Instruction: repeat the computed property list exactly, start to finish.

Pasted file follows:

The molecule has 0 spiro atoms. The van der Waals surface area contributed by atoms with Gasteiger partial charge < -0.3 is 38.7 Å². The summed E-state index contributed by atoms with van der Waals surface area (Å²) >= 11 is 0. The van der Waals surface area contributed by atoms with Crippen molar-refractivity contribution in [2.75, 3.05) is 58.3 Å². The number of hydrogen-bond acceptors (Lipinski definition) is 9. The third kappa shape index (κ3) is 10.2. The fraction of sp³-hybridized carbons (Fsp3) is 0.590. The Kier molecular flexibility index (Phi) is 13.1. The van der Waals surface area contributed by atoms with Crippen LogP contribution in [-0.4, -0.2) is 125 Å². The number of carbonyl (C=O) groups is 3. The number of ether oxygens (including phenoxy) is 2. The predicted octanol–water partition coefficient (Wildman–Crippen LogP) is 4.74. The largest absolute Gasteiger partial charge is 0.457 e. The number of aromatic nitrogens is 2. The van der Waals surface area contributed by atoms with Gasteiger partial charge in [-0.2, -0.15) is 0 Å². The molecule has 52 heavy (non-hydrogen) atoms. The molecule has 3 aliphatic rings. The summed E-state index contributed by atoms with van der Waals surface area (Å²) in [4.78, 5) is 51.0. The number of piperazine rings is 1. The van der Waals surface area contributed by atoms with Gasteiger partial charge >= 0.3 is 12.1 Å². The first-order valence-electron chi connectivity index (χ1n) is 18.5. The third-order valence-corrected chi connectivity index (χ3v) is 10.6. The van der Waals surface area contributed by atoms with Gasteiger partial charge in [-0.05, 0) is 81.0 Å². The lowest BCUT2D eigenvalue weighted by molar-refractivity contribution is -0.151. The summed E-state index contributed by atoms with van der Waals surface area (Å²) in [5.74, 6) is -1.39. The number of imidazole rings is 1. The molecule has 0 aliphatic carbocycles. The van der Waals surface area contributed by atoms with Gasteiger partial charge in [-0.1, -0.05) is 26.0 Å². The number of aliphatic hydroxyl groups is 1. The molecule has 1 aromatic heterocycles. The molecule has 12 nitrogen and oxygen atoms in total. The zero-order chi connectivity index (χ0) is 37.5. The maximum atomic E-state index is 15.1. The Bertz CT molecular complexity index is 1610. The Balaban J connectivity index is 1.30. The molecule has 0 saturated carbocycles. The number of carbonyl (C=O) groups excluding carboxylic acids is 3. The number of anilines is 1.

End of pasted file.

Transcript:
The molecule has 0 spiro atoms. The van der Waals surface area contributed by atoms with Gasteiger partial charge < -0.3 is 38.7 Å². The summed E-state index contributed by atoms with van der Waals surface area (Å²) >= 11 is 0. The van der Waals surface area contributed by atoms with Crippen molar-refractivity contribution in [2.75, 3.05) is 58.3 Å². The number of hydrogen-bond acceptors (Lipinski definition) is 9. The third kappa shape index (κ3) is 10.2. The fraction of sp³-hybridized carbons (Fsp3) is 0.590. The Kier molecular flexibility index (Phi) is 13.1. The van der Waals surface area contributed by atoms with Crippen LogP contribution in [-0.4, -0.2) is 125 Å². The number of carbonyl (C=O) groups is 3. The number of ether oxygens (including phenoxy) is 2. The predicted octanol–water partition coefficient (Wildman–Crippen LogP) is 4.74. The largest absolute Gasteiger partial charge is 0.457 e. The number of aromatic nitrogens is 2. The van der Waals surface area contributed by atoms with Gasteiger partial charge in [-0.2, -0.15) is 0 Å². The molecule has 52 heavy (non-hydrogen) atoms. The molecule has 3 aliphatic rings. The summed E-state index contributed by atoms with van der Waals surface area (Å²) in [4.78, 5) is 51.0. The number of piperazine rings is 1. The van der Waals surface area contributed by atoms with Gasteiger partial charge >= 0.3 is 12.1 Å². The first-order valence-electron chi connectivity index (χ1n) is 18.5. The third-order valence-corrected chi connectivity index (χ3v) is 10.6. The van der Waals surface area contributed by atoms with Gasteiger partial charge in [-0.05, 0) is 81.0 Å². The lowest BCUT2D eigenvalue weighted by molar-refractivity contribution is -0.151. The summed E-state index contributed by atoms with van der Waals surface area (Å²) in [5.74, 6) is -1.39. The number of imidazole rings is 1. The molecule has 0 aliphatic carbocycles. The van der Waals surface area contributed by atoms with Gasteiger partial charge in [-0.1, -0.05) is 26.0 Å². The number of aliphatic hydroxyl groups is 1. The molecule has 1 aromatic heterocycles. The molecule has 12 nitrogen and oxygen atoms in total. The zero-order chi connectivity index (χ0) is 37.5. The maximum atomic E-state index is 15.1. The Bertz CT molecular complexity index is 1610. The Balaban J connectivity index is 1.30. The molecule has 0 saturated carbocycles. The number of carbonyl (C=O) groups excluding carboxylic acids is 3. The number of anilines is 1.